Comments (Total Comments 0) Post Comments Post Comment
Review
 
 
 
 
spotlight image Minister of State (Independent Charge) for Housing and Urban Affairs, Hardeep Singh Puri, is a former top diplomat who retired as India's Permanent Representative at the United Nations. In his new political avatar, as an important minister in the government of Prime Minister Narendra Modi, Puri told INDIA REVIEW & ANALYSIS that
 
read-more
Aimed at consolidating cooperation between the armed forces of India and Saudi Arabia and explore new avenues of defence cooperation, Chairman, Chiefs of Staff Committee and Naval Chief Admiral Sunil Lanba, visited Saudi Arabia on from 4-8 February 2018, writes Anil Bhat
 
read-more
Campus placement season is here and the news is that graduates from the top campuses in India, especially the IITs, have received six figure pay packets and job offers in the US. However, looking beyond the top 200 engineering schools in India, pay packets are not looking too promising. The reason is the emergence of new engineering sc
 
read-more
Representatives from ten Asia Pacific governments, parliaments, civil society organisations (CSOs) and international institutions - including from six South Asian countries - gathered in Bangkok to reflect and share knowledge and learnings on climate change finance and gender-inclusion as part of the Regional Dialogue on Climate Resili
 
read-more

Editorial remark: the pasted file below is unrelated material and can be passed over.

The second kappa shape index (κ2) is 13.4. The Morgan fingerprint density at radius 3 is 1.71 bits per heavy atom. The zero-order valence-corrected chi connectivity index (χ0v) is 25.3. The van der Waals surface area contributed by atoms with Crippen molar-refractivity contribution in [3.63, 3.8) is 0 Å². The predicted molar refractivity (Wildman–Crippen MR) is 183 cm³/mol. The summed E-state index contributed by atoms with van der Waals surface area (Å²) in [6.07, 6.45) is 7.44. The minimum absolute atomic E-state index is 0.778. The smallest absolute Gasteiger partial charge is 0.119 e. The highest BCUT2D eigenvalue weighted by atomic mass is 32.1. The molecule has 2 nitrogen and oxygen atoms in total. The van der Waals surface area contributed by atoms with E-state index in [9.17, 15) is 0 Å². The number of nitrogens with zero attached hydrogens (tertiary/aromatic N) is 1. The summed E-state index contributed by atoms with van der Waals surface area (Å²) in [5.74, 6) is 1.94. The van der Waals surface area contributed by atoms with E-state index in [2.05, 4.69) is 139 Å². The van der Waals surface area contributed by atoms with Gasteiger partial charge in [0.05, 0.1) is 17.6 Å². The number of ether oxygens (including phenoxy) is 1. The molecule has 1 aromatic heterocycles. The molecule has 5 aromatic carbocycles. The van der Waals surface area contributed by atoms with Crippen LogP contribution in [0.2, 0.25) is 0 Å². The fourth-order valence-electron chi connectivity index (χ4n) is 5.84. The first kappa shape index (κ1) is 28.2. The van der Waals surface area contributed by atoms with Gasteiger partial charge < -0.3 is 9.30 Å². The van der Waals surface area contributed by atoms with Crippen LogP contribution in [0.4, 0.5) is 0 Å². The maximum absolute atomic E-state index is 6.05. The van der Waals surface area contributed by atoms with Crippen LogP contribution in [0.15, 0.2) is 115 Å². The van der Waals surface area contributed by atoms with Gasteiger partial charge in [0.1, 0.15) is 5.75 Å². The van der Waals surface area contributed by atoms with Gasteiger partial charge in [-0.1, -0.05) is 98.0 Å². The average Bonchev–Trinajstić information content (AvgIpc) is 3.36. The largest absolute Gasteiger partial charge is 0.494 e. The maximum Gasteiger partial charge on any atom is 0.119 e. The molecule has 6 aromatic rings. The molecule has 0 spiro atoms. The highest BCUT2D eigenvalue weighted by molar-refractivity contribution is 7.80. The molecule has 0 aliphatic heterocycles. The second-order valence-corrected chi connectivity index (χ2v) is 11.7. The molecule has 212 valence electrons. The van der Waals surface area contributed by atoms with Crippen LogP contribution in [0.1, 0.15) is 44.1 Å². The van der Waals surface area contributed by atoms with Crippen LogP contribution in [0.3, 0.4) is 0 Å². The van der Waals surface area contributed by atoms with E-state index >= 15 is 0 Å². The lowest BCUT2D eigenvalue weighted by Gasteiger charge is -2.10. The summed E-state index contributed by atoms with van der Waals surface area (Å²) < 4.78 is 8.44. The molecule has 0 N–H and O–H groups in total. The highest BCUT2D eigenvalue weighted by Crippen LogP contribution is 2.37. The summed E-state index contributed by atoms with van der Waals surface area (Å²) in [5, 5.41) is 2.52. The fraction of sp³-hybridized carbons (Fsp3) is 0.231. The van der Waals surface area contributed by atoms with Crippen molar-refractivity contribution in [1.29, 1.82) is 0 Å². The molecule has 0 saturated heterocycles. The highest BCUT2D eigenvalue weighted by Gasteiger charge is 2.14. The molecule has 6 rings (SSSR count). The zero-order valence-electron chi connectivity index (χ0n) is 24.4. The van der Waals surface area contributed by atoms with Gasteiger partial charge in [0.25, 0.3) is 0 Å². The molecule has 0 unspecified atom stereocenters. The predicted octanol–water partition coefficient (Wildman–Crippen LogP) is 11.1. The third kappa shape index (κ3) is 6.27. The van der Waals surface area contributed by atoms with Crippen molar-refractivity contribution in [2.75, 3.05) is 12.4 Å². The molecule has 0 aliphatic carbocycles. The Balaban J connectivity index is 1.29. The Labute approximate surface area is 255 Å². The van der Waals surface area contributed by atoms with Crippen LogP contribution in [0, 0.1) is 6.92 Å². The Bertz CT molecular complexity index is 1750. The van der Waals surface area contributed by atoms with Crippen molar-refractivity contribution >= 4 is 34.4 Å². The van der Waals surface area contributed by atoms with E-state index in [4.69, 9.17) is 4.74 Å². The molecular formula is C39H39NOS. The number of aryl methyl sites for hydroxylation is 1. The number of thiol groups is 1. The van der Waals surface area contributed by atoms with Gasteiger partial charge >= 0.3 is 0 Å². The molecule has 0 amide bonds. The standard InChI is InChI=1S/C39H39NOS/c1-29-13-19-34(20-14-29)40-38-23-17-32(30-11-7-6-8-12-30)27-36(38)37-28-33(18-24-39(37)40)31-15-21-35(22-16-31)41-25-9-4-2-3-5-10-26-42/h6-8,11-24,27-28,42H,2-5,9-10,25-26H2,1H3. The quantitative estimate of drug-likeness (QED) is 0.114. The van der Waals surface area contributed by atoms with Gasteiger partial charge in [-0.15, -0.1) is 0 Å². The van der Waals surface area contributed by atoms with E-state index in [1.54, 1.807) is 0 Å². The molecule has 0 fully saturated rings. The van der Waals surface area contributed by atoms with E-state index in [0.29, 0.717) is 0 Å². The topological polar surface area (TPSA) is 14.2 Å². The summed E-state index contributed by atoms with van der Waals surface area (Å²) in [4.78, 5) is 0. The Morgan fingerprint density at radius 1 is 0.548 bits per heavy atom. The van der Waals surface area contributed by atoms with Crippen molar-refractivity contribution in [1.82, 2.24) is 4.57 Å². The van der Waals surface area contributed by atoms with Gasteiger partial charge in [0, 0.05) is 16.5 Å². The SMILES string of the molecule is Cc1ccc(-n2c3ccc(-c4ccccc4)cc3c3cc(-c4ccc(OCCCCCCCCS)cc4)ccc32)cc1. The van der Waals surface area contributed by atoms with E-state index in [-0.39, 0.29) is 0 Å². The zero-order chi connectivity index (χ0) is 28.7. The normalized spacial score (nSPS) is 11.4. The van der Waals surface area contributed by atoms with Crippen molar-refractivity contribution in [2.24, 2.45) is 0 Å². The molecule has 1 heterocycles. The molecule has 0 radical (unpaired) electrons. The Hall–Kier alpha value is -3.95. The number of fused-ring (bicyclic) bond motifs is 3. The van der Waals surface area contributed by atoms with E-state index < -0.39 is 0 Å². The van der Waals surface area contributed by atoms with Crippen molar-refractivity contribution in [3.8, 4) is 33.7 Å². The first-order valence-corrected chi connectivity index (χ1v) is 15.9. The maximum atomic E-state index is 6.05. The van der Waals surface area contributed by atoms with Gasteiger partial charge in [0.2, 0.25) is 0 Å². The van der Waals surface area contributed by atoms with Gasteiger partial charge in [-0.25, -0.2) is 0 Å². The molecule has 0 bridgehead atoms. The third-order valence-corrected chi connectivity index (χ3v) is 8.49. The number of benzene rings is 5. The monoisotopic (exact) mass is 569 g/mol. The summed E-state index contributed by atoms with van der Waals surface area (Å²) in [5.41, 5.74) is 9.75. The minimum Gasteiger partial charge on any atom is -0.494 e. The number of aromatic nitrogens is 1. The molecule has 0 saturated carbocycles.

Maldives President Abdulla Yameen “conveyed that mediation was not wanted at this stage” when UN Secretary-General Antonio Guterres spoke to him last week, Guterres's spokesperson Stephane Dujrric confirmed Thursday, writes Arul Louis
 
read-more
Srinivasan leaves his office in Bengaluru where the lights and air-conditioners are switched off when sensors planted inside notice that he is leaving. He is prompted on his e-watch as to how much time it would take for the elevator to arrive on his floor, based on movement-recognition, writes Rajendra Shende
 
read-more

The Indian government is undertaking a project to enhance and install infrastructures related to trade and customs along its northeastern frontier, that include trading points with Bhutan.

 
read-more

Society for Policy Studies in association with India Habitat Centre held a lecture in the “China's Belt and Road Initiative: Nature, Implications and India's Response”

 
read-more
Column-image

What is history? How does a land become a homeland? How are cultural identities formed? The Making of Early Kashmir explores these questions in relation to the birth of Kashmir and the discursive and material practices that shaped it up to the ...

 
Column-image

A group of teenagers in a Karachi high school puts on a production of Arthur Miller’s The Crucible— and one goes missing. The incident sets off ripples through their already fraught education in lust and witches, and over the years ...

 
Column-image

Title: Do We Not Bleed?: Reflections of a 21-st Century Pakistani; Author: Mehr Tarar; Publisher: Aleph Book Company; Pages: 240; Price: Rs 599

 
Column-image

From antiquity, the Muslim faith has been plagued by the portrayal of Muslim men regularly misusing this perceived “right” to divorce their wives instantly by simply uttering “talaq” thrice.

 
Column-image

'Another South Asia!' edited by Dev Nath Pathak makes a critical engagement with the questions about South Asia: What is South Asia? How can one pin down the idea of regionalism in South Asia wherein inter-state relations are often char...